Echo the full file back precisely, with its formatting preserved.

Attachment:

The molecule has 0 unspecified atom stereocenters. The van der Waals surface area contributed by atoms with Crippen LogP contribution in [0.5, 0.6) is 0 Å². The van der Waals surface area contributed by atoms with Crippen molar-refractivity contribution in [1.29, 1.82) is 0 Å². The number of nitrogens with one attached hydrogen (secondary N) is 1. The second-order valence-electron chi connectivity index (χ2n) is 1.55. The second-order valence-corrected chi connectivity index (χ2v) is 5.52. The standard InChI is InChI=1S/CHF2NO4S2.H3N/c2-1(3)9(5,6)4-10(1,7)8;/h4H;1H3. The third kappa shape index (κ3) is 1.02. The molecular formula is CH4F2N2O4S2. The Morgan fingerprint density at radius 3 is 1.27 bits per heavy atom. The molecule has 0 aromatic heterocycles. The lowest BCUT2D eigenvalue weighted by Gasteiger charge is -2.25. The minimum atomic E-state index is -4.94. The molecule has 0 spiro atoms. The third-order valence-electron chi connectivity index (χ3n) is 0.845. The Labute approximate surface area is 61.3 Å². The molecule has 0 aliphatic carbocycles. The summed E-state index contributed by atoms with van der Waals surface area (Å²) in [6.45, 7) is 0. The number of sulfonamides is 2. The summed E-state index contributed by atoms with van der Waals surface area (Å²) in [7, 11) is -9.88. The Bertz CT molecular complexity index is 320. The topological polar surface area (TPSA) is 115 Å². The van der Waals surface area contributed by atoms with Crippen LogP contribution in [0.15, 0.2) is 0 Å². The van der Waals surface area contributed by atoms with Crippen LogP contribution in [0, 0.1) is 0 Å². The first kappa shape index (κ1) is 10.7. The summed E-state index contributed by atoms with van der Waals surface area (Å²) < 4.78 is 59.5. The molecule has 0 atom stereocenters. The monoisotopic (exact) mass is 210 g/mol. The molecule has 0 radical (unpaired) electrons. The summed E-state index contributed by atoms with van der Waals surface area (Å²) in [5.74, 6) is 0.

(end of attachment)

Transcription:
The molecule has 0 unspecified atom stereocenters. The van der Waals surface area contributed by atoms with Crippen LogP contribution in [0.5, 0.6) is 0 Å². The van der Waals surface area contributed by atoms with Crippen molar-refractivity contribution in [1.29, 1.82) is 0 Å². The number of nitrogens with one attached hydrogen (secondary N) is 1. The second-order valence-electron chi connectivity index (χ2n) is 1.55. The second-order valence-corrected chi connectivity index (χ2v) is 5.52. The standard InChI is InChI=1S/CHF2NO4S2.H3N/c2-1(3)9(5,6)4-10(1,7)8;/h4H;1H3. The third kappa shape index (κ3) is 1.02. The molecular formula is CH4F2N2O4S2. The Morgan fingerprint density at radius 3 is 1.27 bits per heavy atom. The molecule has 0 aromatic heterocycles. The lowest BCUT2D eigenvalue weighted by Gasteiger charge is -2.25. The minimum atomic E-state index is -4.94. The molecule has 0 spiro atoms. The third-order valence-electron chi connectivity index (χ3n) is 0.845. The Labute approximate surface area is 61.3 Å². The molecule has 0 aliphatic carbocycles. The summed E-state index contributed by atoms with van der Waals surface area (Å²) in [6.45, 7) is 0. The number of sulfonamides is 2. The summed E-state index contributed by atoms with van der Waals surface area (Å²) in [7, 11) is -9.88. The Bertz CT molecular complexity index is 320. The topological polar surface area (TPSA) is 115 Å². The van der Waals surface area contributed by atoms with Crippen LogP contribution in [0.15, 0.2) is 0 Å². The van der Waals surface area contributed by atoms with Crippen LogP contribution in [0, 0.1) is 0 Å². The first kappa shape index (κ1) is 10.7. The summed E-state index contributed by atoms with van der Waals surface area (Å²) < 4.78 is 59.5. The molecule has 0 atom stereocenters. The monoisotopic (exact) mass is 210 g/mol. The molecule has 0 radical (unpaired) electrons. The summed E-state index contributed by atoms with van der Waals surface area (Å²) in [5.74, 6) is 0.